Historic flooding expected as 3.6 million under flash flood watch
By Susannah Cullinane
(CNN) -- The threat of record flooding has areas of the central United States on alert after more than a week of extreme weather that has brought with it tornadoes, fierce winds and heavy rains.
Spring storms have resulted in five deaths in Missouri, one in Iowa and six in Oklahoma. In Indiana, a 4-year-old boy is missing after strong currents from heavy rains swept him away.
CNN Meteorologist Robert Shackelford said 3.6 million people were under a flash flood watch, and 1.3 million under a severe thunderstorm watch overnight Sunday, with nearly 50 million at risk of severe weather impacts on Monday.
"Severe thunderstorms are continuing along the central High Plains, bringing damaging winds and the possibility for a few tornadoes, but these systems will weaken throughout the night," he said.
Shackelford said the Arkansas River is experiencing record flooding, with one site at Van Buren already over 38 feet -- the record set in 1945 -- and an expected crest at 42.5 feet late Tuesday into early Wednesday.
Oklahoma and other parts of the Midwest are still reeling from a deadly spring storm system that has resulted in more than 170 reported tornadoes plus strong winds, flash flooding and hail.
In Tulsa, Oklahoma, the Army Corps of Engineers said it was increasing the release of water at Keystone Dam to 265,000 cubic feet per second (CFS) Sunday evening and to 275,000 CFS Monday morning "with the expectation to leave it at this level through Thursday."
"Due to the additional release at Keystone Dam, flood water is expected to rise and residents and businesses along the Arkansas River must remain vigilant and take precautions based on the new data available," the city said in a release.
On Twitter, it said that emergency services had responded to reports of a man in the river Sunday evening. "We are hopeful he somehow made his way safely to the bank. It's extremely important to avoid the river to ensure your safety," it said.
Tulsa Mayor G.T. Bynum said the Oklahoma Guard was patrolling the city's levee system 24 hours a day.
"We continue to urge residents along the river to plan for the flood of record (the worst flood in Tulsa history), which was equivalent to 305,000 CFS," the mayor said on Facebook.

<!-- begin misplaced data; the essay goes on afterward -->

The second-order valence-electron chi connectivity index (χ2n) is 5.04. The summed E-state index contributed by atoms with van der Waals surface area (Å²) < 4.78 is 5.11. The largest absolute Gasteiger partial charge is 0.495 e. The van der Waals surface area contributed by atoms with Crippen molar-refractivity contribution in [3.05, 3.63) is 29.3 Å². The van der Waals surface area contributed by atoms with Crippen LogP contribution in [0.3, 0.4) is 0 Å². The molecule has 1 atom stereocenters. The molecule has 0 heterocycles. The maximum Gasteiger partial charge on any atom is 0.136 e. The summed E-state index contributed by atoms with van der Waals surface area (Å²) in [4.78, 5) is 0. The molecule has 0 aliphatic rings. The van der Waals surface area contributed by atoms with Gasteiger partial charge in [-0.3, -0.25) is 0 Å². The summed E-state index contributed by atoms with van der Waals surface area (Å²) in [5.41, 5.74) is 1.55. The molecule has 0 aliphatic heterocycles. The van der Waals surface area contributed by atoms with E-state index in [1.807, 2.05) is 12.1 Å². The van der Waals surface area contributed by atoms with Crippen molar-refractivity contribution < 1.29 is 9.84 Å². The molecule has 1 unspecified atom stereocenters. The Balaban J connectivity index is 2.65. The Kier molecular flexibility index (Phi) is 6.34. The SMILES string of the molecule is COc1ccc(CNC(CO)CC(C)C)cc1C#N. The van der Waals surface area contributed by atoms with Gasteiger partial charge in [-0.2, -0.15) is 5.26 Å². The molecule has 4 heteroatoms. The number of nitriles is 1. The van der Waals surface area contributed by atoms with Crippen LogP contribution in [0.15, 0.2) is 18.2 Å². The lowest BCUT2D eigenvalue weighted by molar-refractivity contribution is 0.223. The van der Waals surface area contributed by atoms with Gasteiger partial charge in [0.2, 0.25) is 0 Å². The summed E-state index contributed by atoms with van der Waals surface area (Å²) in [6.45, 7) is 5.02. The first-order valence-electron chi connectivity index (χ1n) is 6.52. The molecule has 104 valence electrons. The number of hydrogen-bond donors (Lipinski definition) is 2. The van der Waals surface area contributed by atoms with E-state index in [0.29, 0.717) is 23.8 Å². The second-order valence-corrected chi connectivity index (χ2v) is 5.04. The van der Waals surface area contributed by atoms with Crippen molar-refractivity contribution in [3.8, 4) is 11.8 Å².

"The levees continue to operate as designed, but this will place an even greater load on them," he said, urging residents living behind Levees A and B to relocate.
Arkansas fully activated its State Emergency Operations Center on Sunday morning in response to rising water levels and anticipated continued flooding along the Arkansas River.
Governor Asa Hutchinson on Friday declared a state of emergency in relation to the storms and flooding that began May 21, saying that "severe flooding of historic proportion will likely result."
After a briefing on flooding along the Arkansas River Sunday morning, Hutchinson approved $100,000 in emergency funding to support sandbagging work.
"I appreciate all the neighbors and volunteers filling sandbags and assisting with evacuations. The state team is continuing to respond to assistance requests, and more funds will be allocated as the situation demands," the governor said in a statement.
Ten Arkansas counties had verbally declared Sunday morning -- meaning they can request disaster resources. Another two had submitted written declarations, the Arkansas Department of Emergency Management said in a statement.
As of 6 p.m. local time Sunday (7p.m. ET), areas of Crawford, Franklin, Jefferson and Perry counties had already been evacuated and officials were encouraging some residents of low lying areas to evacuate in Conway, Faulkner and Logan counties. Visitors to RV parks in low lying areas of Pope County were also being encouraged to leave, the department said.
A state of emergency has also been in place across all 77 counties of Oklahoma since Friday due to the severe weather.
Six people have died in the state after flooding, severe storms and tornadoes.
Two people were killed when a powerful EF-3 tornado touched down in El Reno, about 29 miles west of Oklahoma City, late Saturday.
A mobile home park was "devastated" after the twister made landfall, Mayor Matt White said. El Reno has a population of about 19,000.
"It's a lot of devastation here, it's leveled, it's just devastated," White said in a phone interview with CNN. "It's tore all to pieces, it was terrible."
Two people were killed earlier in Mayes County, according to a tally Sunday from the state medical examiner's office. A 53-year-old woman also died in Payne County and a 58-year-old man died in Stephens County, according to officials.
Area hospitals reported 92 injuries, the state health department said.
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